Concrete Boardwalk Installation Over Tree Roots - Charleston, SC

Posted on August 1, 2022

The City of Charleston and Charleston County Transportation Department needed to extend a sidewalk section at Hampton Park, maintaining ADA compliance without damaging the live oak tree roots that were coming out of the ground 6-8’’.

Purchasing additional right of way and acquiring private property to completely avoid the trees would require a lot of time and money. 

Using PermaTrak's shallow piers as a low impact foundation system, the installing contractor set the boardwalk system while avoiding any damage to the tree roots. As you'll see in the video, these 6' long concrete treads were handled manually to speed up the installation. 

Note: The City of Charleston owns the boardwalk, while the Charleston County County Transportation Department managed the design and installation process. 

Read the full video transcript below:
Okay, so today we're going to take a quick look at an installation video from a concrete boardwalk project in Charleston, South Carolina. This is owned by the Charleston County Transportation Department and was installed in 2014. So some of you may be asking now, "Why do you need a boardwalk here instead of the sidewalk? What's wrong with putting a sidewalk in place?"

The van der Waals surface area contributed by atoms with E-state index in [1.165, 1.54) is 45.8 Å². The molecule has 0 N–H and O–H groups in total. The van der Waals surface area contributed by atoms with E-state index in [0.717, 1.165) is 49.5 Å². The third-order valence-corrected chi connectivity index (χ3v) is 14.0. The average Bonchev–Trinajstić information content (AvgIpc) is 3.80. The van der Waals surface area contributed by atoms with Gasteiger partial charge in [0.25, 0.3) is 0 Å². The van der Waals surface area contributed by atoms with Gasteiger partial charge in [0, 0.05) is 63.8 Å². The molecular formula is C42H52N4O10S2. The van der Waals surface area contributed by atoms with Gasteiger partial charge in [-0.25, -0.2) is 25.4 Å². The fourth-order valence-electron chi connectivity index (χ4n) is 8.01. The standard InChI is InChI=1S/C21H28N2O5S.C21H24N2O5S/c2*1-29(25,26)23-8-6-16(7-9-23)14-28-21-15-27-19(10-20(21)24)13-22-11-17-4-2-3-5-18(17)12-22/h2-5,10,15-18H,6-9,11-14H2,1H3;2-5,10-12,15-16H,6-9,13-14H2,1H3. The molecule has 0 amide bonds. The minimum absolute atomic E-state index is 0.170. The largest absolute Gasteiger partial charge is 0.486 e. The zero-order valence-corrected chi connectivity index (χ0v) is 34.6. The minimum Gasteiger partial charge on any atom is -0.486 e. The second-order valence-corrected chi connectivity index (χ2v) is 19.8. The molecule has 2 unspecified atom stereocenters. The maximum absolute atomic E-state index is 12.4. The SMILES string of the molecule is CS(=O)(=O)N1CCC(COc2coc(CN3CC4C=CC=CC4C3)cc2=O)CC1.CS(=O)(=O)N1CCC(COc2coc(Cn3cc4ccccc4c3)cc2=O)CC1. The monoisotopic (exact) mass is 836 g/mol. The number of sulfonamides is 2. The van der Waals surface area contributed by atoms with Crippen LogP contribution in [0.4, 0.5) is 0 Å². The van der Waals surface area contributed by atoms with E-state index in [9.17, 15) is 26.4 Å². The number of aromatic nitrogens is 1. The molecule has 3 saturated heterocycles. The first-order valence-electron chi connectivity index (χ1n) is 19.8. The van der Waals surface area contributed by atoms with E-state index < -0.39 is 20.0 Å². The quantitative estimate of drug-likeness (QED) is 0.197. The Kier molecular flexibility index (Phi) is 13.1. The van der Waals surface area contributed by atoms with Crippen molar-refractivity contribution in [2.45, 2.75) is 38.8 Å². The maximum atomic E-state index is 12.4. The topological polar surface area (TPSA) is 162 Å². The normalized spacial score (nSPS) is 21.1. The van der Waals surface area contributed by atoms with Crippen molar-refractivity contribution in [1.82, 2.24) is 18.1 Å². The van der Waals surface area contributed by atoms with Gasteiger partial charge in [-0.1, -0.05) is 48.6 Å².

The answer to that question is in the trees off to the right-hand side of your screen. Those are live oak trees and they have a very substantial root structure. So I'm sure some of us have seen this in the past where there's a sidewalk going over adjacent to a tree or a couple of trees that it's kind of popping up, cracking maybe, and that's because the root structure is pushing up on that sidewalk or pushing up on that asphalt path and creating an uneven walking surface, which is exactly what the owner and the designer here were trying to avoid.

So you can see this team of installers. It's four men in this case, one piece of light lifting equipment. And what these men are moving into place are 6-foot long concrete boardwalk treads. Those are 4 inches thick and 10 inches in the direction of travel. So here they are moving those into place by hand, and you can see they can easily maneuver them and shift them a little bit until they've got the perfect position. So thanks for watching and we look forward to showing you some more installation videos soon.

Topics: Boardwalk Construction